Gov. Bev Perdue released a video on Thursday outlining her opposition to a constitutional amendment that would ban same-sex marriage and civil unions. (Read more below.)
The video constitutes Perdues most detailed comments to date about the amendment. She says in the video that it will strip away domestic partner benefits, harm children of unmarried parents who receive medical benefits and endanger some women who may no longer be covered by domestic violence laws.
Perdues comments come as the campaigns for and against the amendment intensify.
Writing discrimination into North Carolinas constitution is just plain wrong, she said. Perdue, who is not running for re-election, plans to touch on some of these same points in a speech shes scheduled to give Friday at the Charlotte-Mecklenburg Womens Summit.
Perdue had until now said little publicly about the amendment. Her last widely publicized comments came in a written statement in October after legislators voted to put the question on the May 8 primary ballot. Perdue said then that she would vote against the amendment because it would harm the business climate. Her moves this week may signal an interest in becoming more vocal.
A spokeswoman for the campaign supporting the amendment, Vote For Marriage NC, said they would not comment on Perdues stance.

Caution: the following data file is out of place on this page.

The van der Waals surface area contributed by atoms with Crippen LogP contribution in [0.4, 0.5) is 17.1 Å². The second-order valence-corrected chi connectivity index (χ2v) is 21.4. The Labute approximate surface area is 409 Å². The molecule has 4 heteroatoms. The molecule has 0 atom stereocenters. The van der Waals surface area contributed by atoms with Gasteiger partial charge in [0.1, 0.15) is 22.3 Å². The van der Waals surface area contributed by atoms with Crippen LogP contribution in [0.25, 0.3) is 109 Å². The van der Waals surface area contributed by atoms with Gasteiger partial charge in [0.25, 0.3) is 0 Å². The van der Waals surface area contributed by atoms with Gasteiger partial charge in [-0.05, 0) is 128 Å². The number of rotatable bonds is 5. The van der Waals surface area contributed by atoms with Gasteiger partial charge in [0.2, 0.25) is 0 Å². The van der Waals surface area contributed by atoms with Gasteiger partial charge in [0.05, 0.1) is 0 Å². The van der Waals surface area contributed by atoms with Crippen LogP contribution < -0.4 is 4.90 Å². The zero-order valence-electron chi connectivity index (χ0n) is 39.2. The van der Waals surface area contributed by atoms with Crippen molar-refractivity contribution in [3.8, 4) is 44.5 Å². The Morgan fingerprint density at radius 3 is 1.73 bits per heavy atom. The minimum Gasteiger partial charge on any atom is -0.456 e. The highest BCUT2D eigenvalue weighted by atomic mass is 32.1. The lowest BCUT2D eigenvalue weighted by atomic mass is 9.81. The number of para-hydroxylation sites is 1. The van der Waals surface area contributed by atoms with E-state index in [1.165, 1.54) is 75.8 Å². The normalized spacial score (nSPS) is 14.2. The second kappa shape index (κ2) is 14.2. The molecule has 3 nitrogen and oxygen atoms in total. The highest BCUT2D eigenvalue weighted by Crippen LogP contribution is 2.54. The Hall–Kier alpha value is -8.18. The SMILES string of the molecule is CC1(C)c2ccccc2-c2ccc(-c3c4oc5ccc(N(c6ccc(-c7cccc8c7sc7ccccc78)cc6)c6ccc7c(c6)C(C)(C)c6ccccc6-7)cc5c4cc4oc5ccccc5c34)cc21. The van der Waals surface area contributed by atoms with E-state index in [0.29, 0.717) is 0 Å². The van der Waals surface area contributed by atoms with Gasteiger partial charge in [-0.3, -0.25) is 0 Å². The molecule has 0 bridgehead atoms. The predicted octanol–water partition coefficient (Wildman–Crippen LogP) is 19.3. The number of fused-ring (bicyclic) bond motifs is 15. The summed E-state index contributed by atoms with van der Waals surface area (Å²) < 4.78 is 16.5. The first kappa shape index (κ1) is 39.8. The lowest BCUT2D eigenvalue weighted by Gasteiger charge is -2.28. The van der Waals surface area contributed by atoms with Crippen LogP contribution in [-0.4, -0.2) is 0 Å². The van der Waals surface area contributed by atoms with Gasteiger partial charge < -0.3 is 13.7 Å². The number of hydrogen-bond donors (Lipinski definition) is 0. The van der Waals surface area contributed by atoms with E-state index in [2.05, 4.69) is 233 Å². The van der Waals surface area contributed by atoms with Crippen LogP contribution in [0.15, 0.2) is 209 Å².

Francis De Luca, president of the conservative Civitas Institute, doesnt see Perdues opposition swaying many voters. Polls by his organization and the Democratic firm Public Policy Polling show significant majority support for the amendment.
The numbers barely budged after President Barack Obama announced his opposition in mid-March, De Luca said, and Obama is more popular in the state than Perdue.
Its not going to have a huge impact, De Luca said.
The campaign opposing the amendment, Protect all N.C. Families, worked with Perdue on the video, said campaign manager Jeremy Kennedy. She is an example of people across the political spectrum announcing their reasons for voting against the amendment, he said.
The Governor is adding her voice to the wide-reaching voice of opposition, Kennedy said.